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The man behind Facebook's ban on bitcoin ads

Cryptocurrency risks

When Facebook moved this week to ban all advertisements for bitcoin and other cryptocurrencies from the social media site, it was heeding the call of a man who has made it his business to sound the alarm.

Gavin Sheridan, CEO of legal startup Vizlegal and a persistent critic of ads luring people to invest in the emerging -- but highly risky -- crypto sector, waged a persistent Twitter campaign urging Facebook to change its policy.

"Overall, the potential for people being scammed is enormous -- and my issue was that Facebook was facilitating this possibility by accepting the ads in the first place, and indeed by receiving money to display the ads," said Sheridan, who began noticing the ads on social media, especially on Facebook, about a year ago.

Cryptocurrency market sees sharp decline

Sheridan may have saved some punters more than a few bucks. The price of bitcoin plunged below $8,000 on Friday, a nearly 60 percent drop in value from its record of more than $19,000 in December. Other cryptocurrencies also swooned amid growing concerns that regulators in the U.S. and abroad are clamping down on the asset class.

In tracking some of the ads, Sheridan found himself being shuttled to websites designed to look like a news organization, such as a "fake CNN," which then led to "time limited" offers of "once-in-a -lifetime" opportunities, he relayed in an email. 

"This policy is in response to the many companies who are advertising binary options, ICOs and cryptocurrencies that are not currently operating in good faith, and is part of an ongoing effort to improve the integrity and security of our ads," a Facebook spokesperson emailed when asked how much Sheridan's concerns had to do with its action.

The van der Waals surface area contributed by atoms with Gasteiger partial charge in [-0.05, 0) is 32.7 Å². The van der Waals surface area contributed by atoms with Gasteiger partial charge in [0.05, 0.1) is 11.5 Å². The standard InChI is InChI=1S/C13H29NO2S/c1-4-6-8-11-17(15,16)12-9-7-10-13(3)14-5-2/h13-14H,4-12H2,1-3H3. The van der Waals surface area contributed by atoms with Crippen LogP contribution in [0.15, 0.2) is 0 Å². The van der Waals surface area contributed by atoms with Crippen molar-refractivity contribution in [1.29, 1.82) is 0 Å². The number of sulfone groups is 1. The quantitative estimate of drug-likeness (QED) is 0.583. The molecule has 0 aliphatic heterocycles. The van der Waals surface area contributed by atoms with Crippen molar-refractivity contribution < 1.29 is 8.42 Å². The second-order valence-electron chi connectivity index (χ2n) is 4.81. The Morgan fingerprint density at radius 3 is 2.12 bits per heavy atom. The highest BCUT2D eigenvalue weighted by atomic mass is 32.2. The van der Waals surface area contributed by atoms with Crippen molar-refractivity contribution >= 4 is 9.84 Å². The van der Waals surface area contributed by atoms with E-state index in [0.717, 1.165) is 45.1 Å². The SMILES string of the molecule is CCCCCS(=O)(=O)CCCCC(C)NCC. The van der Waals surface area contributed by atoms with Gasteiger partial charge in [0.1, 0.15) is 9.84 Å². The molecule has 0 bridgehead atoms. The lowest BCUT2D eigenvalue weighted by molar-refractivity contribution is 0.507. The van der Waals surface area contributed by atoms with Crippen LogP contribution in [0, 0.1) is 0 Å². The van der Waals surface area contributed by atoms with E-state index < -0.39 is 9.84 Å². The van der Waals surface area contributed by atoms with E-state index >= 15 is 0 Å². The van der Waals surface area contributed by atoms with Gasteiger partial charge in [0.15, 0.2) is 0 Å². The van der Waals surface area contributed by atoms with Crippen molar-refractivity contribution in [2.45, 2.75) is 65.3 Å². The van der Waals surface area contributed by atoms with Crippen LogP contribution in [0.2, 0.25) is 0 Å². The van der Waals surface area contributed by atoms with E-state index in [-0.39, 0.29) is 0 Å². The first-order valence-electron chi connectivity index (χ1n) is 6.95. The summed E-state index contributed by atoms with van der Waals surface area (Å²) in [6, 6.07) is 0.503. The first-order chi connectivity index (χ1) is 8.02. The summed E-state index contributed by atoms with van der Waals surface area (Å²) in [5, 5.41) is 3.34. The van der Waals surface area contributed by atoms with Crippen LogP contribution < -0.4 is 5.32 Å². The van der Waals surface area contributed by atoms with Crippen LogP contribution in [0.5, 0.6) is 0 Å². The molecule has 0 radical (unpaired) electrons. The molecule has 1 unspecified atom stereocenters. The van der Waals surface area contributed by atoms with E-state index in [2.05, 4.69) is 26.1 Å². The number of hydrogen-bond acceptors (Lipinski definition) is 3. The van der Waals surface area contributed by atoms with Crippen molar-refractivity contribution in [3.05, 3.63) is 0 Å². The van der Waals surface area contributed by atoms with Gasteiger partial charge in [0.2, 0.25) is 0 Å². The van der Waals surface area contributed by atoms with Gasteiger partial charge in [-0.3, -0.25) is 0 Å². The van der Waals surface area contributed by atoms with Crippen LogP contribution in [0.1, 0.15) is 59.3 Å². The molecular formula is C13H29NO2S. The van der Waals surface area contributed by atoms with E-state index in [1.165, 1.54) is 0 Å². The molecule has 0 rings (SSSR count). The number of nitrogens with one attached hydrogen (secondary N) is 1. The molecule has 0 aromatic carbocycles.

Sheridan applauded Facebook for striking the ads from its platform. He also praised Rob Leathern, product management director at Facebook, for being "both honest and receptive" in engaging which Sheridan on Twitter in the weeks immediately preceding the ad ban.

In a blog post Tuesday, Leathern, called the new rules "part of an ongoing effort to improve the integrity and security of our ads, and to make it harder for scammers to profit from a presence on Facebook."

While he's glad Facebook is stemming the tide against dodgy ads, Sheridan acknowledges the battle is likely to continue as long as cryptocurrencies remain hot and credulous investors are willing to plunk their money down.

"Facebook made a good first move, but it remains to be seen how serious the company is about its ban," he said. "We only have Facebook's word on anything they say or implement, and are left in the dark about what their overall objectives are and how they execute them.

"Part of the problem, as Facebook no doubt knows, is this can become a game of whack-a-mole," Sheridan added. "The advertisers in question will likely change their strategy in response to this announcement. This puts the focus back on how Facebook accepts and reviews ads in the first place."

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